Monday, August 05, 2013

The Role of Uba in my Government -- Mbadinuju Interview

Throwback Anambra Politics fom the Archives
Published in Syndication
August 05, 2003





Dr. Chinwoke Mbadinuju was until May 29 this year the Governor of Anambra State. His four-year tenure was turbulent as he had a running battle with political godfathers who did not make things easy for him. With a new government led by Dr. Chris Ngige, the same problem of godfather has arisen again culminating in the abduction of Ngige by a police team led by Assistant Inspector General, Mr. Raphael Ige (rtd). Mbadinuju, who is currently residing in London was sent a questionnaire on latest events in Anambra State as well as how he was able to tackle the same problem. In his answers which he sent to Chukwudi Nwabuko via e-mail from London, Mbadinuju asked Ngige to quit office if he cannot prove duress before signing the controversial resignation letter. He spoke of his relationship with the self-acclaimed political godfather of Anambra State, Chief Chris Uba and the strangle hold Uba has on the state financial allocation.
Excerpts:
You are no doubt aware of the current events concerning the abduction of Dr. Chris Ngige, What do you have to say to this?
This is one crisis too many for the state. Government is like a relay race, the incoming one takes over from where the out going stops. It is important that the runners should run forward not backward.
In spite of only 5 months of strike action ( not 12 months as detractors say, and only 3 months ( March, April, and (May which Federal Government withheld) of salary arrears, my administration moved Anambra state forward. For example, within 100 days in office, we completed and moved into the government house with dualized entrance and other facilities of novel importance. Can anybody say that Anambra has moved forward since I handed over to the new administration in May? It is now August ( nearly 100 days). Have we not moved backwards? The runners in the relay race are they running forward or back ward? I don't know. The people will judge.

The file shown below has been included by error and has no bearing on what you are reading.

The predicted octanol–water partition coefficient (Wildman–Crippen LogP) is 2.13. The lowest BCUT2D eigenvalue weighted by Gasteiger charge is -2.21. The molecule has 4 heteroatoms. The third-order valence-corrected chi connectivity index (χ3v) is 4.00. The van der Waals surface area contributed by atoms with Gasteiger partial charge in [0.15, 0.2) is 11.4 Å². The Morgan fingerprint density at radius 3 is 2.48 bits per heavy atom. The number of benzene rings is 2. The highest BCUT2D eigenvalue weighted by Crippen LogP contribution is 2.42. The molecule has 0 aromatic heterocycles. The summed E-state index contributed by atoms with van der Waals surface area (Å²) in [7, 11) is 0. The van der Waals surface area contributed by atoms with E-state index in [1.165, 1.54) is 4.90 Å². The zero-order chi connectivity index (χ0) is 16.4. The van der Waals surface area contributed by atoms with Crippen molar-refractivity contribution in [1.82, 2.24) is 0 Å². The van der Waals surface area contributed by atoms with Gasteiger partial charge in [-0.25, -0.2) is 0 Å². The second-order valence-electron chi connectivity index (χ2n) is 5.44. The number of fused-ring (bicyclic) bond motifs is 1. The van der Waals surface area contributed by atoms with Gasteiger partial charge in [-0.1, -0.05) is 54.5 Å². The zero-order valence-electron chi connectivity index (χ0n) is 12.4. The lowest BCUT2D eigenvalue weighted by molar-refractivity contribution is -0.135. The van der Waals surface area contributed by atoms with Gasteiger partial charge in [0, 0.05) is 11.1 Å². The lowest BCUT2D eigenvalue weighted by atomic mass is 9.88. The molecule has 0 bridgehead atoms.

Many things about the abduction must be condemned, including the events leading to it: the alleged slapping of the governor, the governor at the shrine, the signing of post-dated cheques of N870.0 million, N1.5 billion, and another N1.5billion, knowing at the time of signing there was no money in the bank (this is a criminal offense in itself, to sign a cheque knowing you have no money in the bank), the three resignation letters; and then the abduction. It all sounds like folk tale not to be associated with the serious business of governance.
The most contentious are the resignation letters. The Governor first said he did not sign them, then he went further and said he signed but under duress. Then finally, he admitted signing away his office, and then the oath of allegiance he took for his mentor. If the Governor can prove duress, he should be discharged legally, not morally. If he cannot prove duress, he must perform as he contracted and vacate office. No one should eat his cake and have it. You cannot approbate and reprobate at the same time. Or after a contract of resignation do you punish one party and protect the other? If the agreement is not good in law, it may be accepted in equity because one party had moved to its detriment. It is because of the "agreement" that Uba & co pumped in their money and did their "abracadabra or anwansiology" in "panel-beating" the results announced in Anambra state, and Chris Uba has admitted that he is a businessman not a philanthropist. Who blames hi m, it is a cash and carry business. Let's hope that one day the true result will be known.
In your opinion, was Dr. Ngige in order to have entered into a deal with Chris Uba and the other dramatis personae?
Most people running for election anywhere in the world make deals. They make deals with the electorate, they make deals with financial contributors, they make deals with interest groups like labor union, teachers, traders, businessmen, the military. The aim is "vote for me and I will do this or that for you if I win." What is wrong in it? The only thing wrong is breaking the promise or enforcing the agreement in an unlawful manner. So, Dr. Chris Ngige did no wrong essentially to strike a deal with a financier. Neither did Uba go wrong in accepting to finance a friend's election on terms. What is wrong again is the bad faith and blackmail associated with the whole transaction. Both Chris Ngige and Chris Uba colluded or conspired to edge me out using all sorts of blackmail and propaganda and support from by Abuja. Now nemesis has caught up with them because the Bible in Galatians 6: 7 says that "whatsoever a man soweth, that he shall reap."